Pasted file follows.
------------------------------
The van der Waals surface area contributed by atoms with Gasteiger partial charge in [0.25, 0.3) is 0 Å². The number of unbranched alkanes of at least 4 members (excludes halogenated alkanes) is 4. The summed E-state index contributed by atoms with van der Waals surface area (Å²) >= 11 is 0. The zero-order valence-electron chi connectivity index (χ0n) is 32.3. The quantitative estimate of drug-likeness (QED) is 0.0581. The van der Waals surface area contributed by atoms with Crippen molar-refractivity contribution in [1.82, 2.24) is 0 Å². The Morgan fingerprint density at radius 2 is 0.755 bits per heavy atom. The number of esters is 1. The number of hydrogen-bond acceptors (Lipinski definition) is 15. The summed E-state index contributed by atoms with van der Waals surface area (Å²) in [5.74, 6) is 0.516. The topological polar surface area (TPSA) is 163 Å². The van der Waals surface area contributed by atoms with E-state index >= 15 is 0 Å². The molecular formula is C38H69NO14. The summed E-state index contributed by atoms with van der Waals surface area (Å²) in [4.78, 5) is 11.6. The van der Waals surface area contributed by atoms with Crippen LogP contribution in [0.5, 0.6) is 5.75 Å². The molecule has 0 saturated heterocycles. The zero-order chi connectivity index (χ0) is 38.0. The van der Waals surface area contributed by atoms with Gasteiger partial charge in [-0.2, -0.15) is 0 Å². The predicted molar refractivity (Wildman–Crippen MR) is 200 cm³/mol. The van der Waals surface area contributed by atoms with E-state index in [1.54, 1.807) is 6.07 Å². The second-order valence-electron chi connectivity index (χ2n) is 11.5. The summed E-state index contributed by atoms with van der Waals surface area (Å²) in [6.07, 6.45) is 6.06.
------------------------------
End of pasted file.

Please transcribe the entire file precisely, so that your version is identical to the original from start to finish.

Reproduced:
The van der Waals surface area contributed by atoms with Gasteiger partial charge in [0.25, 0.3) is 0 Å². The number of unbranched alkanes of at least 4 members (excludes halogenated alkanes) is 4. The summed E-state index contributed by atoms with van der Waals surface area (Å²) >= 11 is 0. The zero-order valence-electron chi connectivity index (χ0n) is 32.3. The quantitative estimate of drug-likeness (QED) is 0.0581. The van der Waals surface area contributed by atoms with Crippen molar-refractivity contribution in [1.82, 2.24) is 0 Å². The Morgan fingerprint density at radius 2 is 0.755 bits per heavy atom. The number of esters is 1. The number of hydrogen-bond acceptors (Lipinski definition) is 15. The summed E-state index contributed by atoms with van der Waals surface area (Å²) in [5.74, 6) is 0.516. The topological polar surface area (TPSA) is 163 Å². The van der Waals surface area contributed by atoms with E-state index >= 15 is 0 Å². The molecular formula is C38H69NO14. The summed E-state index contributed by atoms with van der Waals surface area (Å²) in [4.78, 5) is 11.6. The van der Waals surface area contributed by atoms with Crippen LogP contribution in [0.5, 0.6) is 5.75 Å². The molecule has 0 saturated heterocycles. The zero-order chi connectivity index (χ0) is 38.0. The van der Waals surface area contributed by atoms with Gasteiger partial charge in [-0.2, -0.15) is 0 Å². The predicted molar refractivity (Wildman–Crippen MR) is 200 cm³/mol. The van der Waals surface area contributed by atoms with E-state index in [1.54, 1.807) is 6.07 Å². The second-order valence-electron chi connectivity index (χ2n) is 11.5. The summed E-state index contributed by atoms with van der Waals surface area (Å²) in [6.07, 6.45) is 6.06.